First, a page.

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Essays On Family Health History

A family medical history is a record of health information about a person and his or her close relatives. A complete record includes information from three generations of relatives, including children, brothers and sisters, parents, aunts and uncles, nieces and nephews, grandparents, and cousins.

Families have many factors in common, including their genes, environment, and lifestyle. Together, these factors can give clues to medical conditions that may run in a family. By noticing patterns of disorders among relatives, healthcare professionals can determine whether an individual, other family members, or future generations may be at an increased risk of developing a particular condition.

A family medical history can identify people with a higher-than-usual chance of having common disorders, such as heart disease, high blood pressure, stroke, certain cancers, and diabetes. These complex disorders are influenced by a combination of genetic factors, environmental conditions, and lifestyle choices. A family history also can provide information about the risk of rarer conditions caused by mutations in a single gene, such as cystic fibrosis and sickle cell disease.

While a family medical history provides information about the risk of specific health concerns, having relatives with a medical condition does not mean that an individual will definitely develop that condition. On the other hand, a person with no family history of a disorder may still be at risk of developing that disorder.

Knowing one’s family medical history allows a person to take steps to reduce his or her risk. For people at an increased risk of certain cancers, healthcare professionals may recommend more frequent screening (such as mammography or colonoscopy) starting at an earlier age. Healthcare providers may also encourage regular checkups or testing for people with a medical condition that runs in their family. Additionally, lifestyle changes such as adopting a healthier diet, getting regular exercise, and quitting smoking help many people lower their chances of developing heart disease and other common illnesses.

The easiest way to get information about family medical history is to talk to relatives about their health. Have they had any medical problems, and when did they occur? A family gathering could be a good time to discuss these issues. Additionally, obtaining medical records and other documents (such as obituaries and death certificates) can help complete a family medical history. It is important to keep this information up-to-date and to share it with a healthcare professional regularly.

Department of Health, Physical Education and Recreation

Spring 2012

HE 14: Critical Issues in Personal Health Instructor: Gloria Moore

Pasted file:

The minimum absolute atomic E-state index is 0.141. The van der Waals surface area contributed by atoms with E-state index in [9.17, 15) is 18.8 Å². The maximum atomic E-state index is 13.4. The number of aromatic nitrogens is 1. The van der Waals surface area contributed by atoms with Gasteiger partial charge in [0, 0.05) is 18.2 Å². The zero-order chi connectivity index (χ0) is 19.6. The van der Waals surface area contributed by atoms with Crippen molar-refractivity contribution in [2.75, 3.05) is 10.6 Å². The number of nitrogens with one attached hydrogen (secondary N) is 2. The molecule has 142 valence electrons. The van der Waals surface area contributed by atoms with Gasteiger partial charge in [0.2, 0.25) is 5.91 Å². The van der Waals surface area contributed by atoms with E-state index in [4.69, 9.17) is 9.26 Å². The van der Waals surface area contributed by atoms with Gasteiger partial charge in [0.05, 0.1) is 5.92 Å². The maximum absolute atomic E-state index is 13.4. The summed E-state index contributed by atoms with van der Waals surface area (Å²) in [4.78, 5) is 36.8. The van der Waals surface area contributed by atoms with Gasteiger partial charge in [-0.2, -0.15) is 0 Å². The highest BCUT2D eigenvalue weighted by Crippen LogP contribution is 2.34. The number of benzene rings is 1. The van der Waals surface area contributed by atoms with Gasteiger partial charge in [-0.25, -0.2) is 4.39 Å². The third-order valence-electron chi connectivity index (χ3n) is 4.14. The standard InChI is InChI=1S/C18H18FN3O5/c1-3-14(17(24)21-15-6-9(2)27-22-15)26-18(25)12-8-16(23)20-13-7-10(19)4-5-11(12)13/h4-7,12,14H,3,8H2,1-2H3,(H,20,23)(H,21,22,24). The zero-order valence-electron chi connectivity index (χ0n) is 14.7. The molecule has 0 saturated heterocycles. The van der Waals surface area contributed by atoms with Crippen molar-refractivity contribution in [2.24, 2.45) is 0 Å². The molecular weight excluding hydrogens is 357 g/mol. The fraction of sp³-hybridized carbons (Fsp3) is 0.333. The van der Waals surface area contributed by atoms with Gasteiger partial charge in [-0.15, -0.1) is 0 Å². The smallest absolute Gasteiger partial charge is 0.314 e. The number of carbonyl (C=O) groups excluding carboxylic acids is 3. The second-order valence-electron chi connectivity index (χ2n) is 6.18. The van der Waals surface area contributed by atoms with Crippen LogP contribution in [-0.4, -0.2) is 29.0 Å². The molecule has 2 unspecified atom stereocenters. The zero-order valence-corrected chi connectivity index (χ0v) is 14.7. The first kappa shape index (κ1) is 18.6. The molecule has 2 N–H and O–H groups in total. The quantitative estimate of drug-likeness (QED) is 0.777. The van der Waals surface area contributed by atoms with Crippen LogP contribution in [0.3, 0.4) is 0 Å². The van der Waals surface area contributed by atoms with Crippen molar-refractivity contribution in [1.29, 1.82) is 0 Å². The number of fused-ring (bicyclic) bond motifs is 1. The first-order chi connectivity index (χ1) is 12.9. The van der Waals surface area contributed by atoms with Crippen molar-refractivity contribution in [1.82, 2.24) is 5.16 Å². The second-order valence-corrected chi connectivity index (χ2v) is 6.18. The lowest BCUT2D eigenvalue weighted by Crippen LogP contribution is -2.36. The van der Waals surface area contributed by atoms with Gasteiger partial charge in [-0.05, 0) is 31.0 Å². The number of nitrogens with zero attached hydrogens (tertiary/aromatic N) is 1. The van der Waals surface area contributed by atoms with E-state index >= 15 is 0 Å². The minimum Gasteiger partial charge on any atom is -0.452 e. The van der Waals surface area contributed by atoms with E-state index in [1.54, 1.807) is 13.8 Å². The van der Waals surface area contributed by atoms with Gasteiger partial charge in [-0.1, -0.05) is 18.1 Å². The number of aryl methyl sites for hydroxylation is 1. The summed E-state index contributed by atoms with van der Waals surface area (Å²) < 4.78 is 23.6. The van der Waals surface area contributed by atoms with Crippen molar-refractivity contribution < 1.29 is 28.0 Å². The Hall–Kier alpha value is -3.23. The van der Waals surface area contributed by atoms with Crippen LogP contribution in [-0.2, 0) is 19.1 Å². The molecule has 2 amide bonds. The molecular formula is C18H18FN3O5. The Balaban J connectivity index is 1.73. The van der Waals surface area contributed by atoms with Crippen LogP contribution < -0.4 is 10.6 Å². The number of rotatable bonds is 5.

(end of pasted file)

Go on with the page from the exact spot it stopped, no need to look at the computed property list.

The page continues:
Family History Assignment

Yes, I found it difficult to complete the family history because my main family such as my siblings, Mother, and Father are all I have. My Mother is from Ecuador and she moved to the states when she was 13 of age. It has been more than 3 decades that she has seen her mom, my grand-mother. She was able to make calls for me and my paper. We spoke to my grandmother for hours, we’ve asked her so many questions such as: have you ever been sick to the point you were hospitalized? She said “sick to the point I need to be hospitalized? No, I had some bad fevers as a young girl but never so sick.” Have you ever had a dramatic injury? she said “yea, I once fell of a bike full speed and fractured a bone.”   Are you feeling any different from now, then 20 year earlier? She said, “yes, I feel so much wiser but physically? No.” How long has it been since you last checked up on your health? She laughed, “It is funny you ask my all of this I visited my doctor earlier today.” What do your doctor say about your health when you visit? She said, “Dr. Chávez told me I was in perfect condition for an elderly my age son, you see all you have to do is eat right and work hard but not too much. Too much and to little is bad for your health.” She was happy to hear from us and was glad to help me with this paper. I took note and felt happy for the both of us. On the other hand I’m not at all familiar with my father side of the family and all I truly know is that in the last 5 years I’ve had a cousin who passed away from diabetes in her 30s. A uncle that passed away from aids. And my grandmother who also passed on because of diabetes. All this research left me in shock . I asked myself so many unanswered questions. The only road block that I came across was only the tears and pain I seen for the losses. Some of my family...

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